Freddie Poser, 21, from the University of Cambridge, said he had been up the mound five times when it was open with his close friend and fellow petition organiser Alexander Bowen pipping him to the record of six visits.
The petition has been signed by nearly 200 people and has attracted a mixed response.
Some comments dripping in sarcasm while others appear genuine all using the #SaveTheMound.
He said: “It’s a genuine petition to save it with only about 50 per cent tongue in cheek. I think it really shows what £6million can get you in Britain today.
“Everyone is launching campaigns to save statues or mulberry trees, why not the mound?
“People keep getting distracted by Partygate but this is the issue that matters.”
Describing it as “both a piece of art and a piece of community”, the petition’s organiser said: “This icon of modern London and celebration of life during the Covid confinement period should be preserved and the many happy memories people have enjoyed on it should continue to take place.”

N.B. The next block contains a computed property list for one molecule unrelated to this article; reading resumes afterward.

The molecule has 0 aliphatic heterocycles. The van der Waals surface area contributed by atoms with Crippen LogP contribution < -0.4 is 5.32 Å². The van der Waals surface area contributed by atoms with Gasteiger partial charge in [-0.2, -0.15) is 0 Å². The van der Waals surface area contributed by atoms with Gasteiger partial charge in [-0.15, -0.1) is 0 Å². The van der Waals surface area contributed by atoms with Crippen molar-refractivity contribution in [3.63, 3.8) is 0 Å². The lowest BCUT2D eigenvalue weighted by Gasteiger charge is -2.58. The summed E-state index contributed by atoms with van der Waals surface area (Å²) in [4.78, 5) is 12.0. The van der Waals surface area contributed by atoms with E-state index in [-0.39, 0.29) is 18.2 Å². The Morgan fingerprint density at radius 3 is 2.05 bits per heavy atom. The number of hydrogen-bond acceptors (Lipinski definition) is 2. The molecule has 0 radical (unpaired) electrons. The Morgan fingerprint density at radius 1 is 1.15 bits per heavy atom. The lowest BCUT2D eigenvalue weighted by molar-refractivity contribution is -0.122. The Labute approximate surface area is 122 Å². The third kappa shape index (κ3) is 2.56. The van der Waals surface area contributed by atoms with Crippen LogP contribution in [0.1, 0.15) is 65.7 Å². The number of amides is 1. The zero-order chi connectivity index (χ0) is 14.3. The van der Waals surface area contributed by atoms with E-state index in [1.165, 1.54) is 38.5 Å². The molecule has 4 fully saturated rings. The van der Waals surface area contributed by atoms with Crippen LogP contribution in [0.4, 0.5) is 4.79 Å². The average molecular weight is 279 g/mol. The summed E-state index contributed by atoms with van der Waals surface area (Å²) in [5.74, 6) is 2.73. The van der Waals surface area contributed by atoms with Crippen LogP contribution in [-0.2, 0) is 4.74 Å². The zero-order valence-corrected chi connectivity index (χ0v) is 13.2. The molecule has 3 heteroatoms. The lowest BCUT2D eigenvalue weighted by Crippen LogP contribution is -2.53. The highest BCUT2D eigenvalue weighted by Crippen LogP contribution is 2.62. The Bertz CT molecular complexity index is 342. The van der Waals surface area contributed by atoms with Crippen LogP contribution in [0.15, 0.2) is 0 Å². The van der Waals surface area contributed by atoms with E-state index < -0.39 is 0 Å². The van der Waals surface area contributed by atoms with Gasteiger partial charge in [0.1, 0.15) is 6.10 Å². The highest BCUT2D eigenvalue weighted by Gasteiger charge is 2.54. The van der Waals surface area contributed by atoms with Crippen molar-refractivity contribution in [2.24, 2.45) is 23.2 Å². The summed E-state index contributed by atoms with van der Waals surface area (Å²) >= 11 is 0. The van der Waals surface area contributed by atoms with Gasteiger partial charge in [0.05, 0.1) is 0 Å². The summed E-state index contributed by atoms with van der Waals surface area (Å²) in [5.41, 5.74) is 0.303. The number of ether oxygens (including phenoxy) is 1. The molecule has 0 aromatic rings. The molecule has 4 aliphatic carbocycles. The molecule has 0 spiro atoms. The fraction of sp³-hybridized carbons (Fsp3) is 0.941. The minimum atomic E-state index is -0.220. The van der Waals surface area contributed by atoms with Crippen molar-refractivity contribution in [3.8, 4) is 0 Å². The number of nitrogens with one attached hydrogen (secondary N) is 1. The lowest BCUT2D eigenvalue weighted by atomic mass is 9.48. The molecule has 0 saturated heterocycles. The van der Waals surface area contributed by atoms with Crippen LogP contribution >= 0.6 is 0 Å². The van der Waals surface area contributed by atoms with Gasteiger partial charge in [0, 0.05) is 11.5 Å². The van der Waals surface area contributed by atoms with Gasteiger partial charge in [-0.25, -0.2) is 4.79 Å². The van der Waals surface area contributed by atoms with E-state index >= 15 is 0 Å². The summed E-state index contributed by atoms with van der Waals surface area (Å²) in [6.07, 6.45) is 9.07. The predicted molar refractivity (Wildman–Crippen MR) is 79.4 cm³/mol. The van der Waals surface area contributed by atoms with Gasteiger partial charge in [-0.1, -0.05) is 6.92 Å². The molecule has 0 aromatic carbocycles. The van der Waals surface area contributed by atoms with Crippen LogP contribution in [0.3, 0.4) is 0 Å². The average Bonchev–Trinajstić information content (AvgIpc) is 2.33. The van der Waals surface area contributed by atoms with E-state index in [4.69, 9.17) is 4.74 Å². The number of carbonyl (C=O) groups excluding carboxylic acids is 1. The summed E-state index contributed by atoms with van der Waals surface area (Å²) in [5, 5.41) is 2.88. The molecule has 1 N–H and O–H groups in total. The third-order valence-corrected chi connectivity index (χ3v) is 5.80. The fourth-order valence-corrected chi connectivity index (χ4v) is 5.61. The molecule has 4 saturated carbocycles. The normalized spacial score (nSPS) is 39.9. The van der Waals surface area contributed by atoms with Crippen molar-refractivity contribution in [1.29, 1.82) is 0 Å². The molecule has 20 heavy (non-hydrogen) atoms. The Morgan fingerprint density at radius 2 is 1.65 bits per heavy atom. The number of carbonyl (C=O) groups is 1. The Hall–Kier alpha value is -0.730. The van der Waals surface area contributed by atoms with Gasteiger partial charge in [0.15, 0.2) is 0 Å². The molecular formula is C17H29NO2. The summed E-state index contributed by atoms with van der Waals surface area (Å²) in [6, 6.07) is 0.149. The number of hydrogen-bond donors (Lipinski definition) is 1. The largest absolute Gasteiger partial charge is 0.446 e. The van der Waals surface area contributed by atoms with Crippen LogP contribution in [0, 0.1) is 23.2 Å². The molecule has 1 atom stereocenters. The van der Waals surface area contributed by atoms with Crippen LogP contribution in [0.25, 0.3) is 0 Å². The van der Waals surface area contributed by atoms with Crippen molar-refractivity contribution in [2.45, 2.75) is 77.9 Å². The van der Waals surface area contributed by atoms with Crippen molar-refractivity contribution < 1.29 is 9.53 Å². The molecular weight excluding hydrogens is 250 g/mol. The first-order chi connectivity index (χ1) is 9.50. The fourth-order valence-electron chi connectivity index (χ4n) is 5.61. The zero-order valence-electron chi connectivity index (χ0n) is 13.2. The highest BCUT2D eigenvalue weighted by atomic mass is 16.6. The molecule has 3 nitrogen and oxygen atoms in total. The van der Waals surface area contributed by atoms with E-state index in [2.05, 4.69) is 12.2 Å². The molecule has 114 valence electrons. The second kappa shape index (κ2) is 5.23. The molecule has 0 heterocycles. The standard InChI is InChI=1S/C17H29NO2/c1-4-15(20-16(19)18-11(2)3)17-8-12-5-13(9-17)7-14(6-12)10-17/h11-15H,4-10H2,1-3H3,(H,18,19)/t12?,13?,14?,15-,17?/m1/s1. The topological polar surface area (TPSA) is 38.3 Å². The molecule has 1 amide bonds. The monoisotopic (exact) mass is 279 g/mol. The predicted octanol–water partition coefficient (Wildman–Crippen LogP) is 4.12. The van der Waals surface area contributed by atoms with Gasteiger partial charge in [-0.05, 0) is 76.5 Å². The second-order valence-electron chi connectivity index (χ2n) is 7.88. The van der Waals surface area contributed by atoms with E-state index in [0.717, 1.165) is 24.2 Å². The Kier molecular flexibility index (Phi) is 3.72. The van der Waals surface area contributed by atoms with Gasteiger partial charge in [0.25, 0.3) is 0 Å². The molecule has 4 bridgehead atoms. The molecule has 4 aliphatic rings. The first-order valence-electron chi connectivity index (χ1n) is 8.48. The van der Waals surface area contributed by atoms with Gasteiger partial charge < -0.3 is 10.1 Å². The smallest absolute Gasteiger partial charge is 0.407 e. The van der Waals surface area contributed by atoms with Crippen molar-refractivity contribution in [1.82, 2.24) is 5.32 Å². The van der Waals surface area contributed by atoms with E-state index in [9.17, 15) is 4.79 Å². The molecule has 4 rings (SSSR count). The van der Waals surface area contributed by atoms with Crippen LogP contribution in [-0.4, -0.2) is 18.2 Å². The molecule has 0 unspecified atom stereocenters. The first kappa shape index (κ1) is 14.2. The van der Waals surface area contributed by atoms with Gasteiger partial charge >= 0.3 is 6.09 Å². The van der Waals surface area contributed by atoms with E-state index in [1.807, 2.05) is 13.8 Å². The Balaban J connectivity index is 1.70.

One petition signatory said: “I think it’s one of the modern Wonders of the World, like the Hanging Gardens of Babylon!”
Westminster Council’s deputy leader Melvyn Caplan, who was responsible for the project, resigned from his role after total costs nearly tripled from an initial forecast of £2m.
The Tory-led council review to “understand what went wrong and ensure it never happens again” described the soaring costs of the scheme as “devastating” and “avoidable”.
Labour councillors branded the project, which was always expected to close this month, “a disaster from start to finish”.
It is expected to take up to four months to deconstruct it with the trees and plants reused.
However despite the poor reception, the hill has had around 250,000 visitors.
A council spokesperson said: “The Mound has done what it was built to do – drawn crowds and supported the recovery in the West End.”
To sign the petition and #SaveTheMound click here.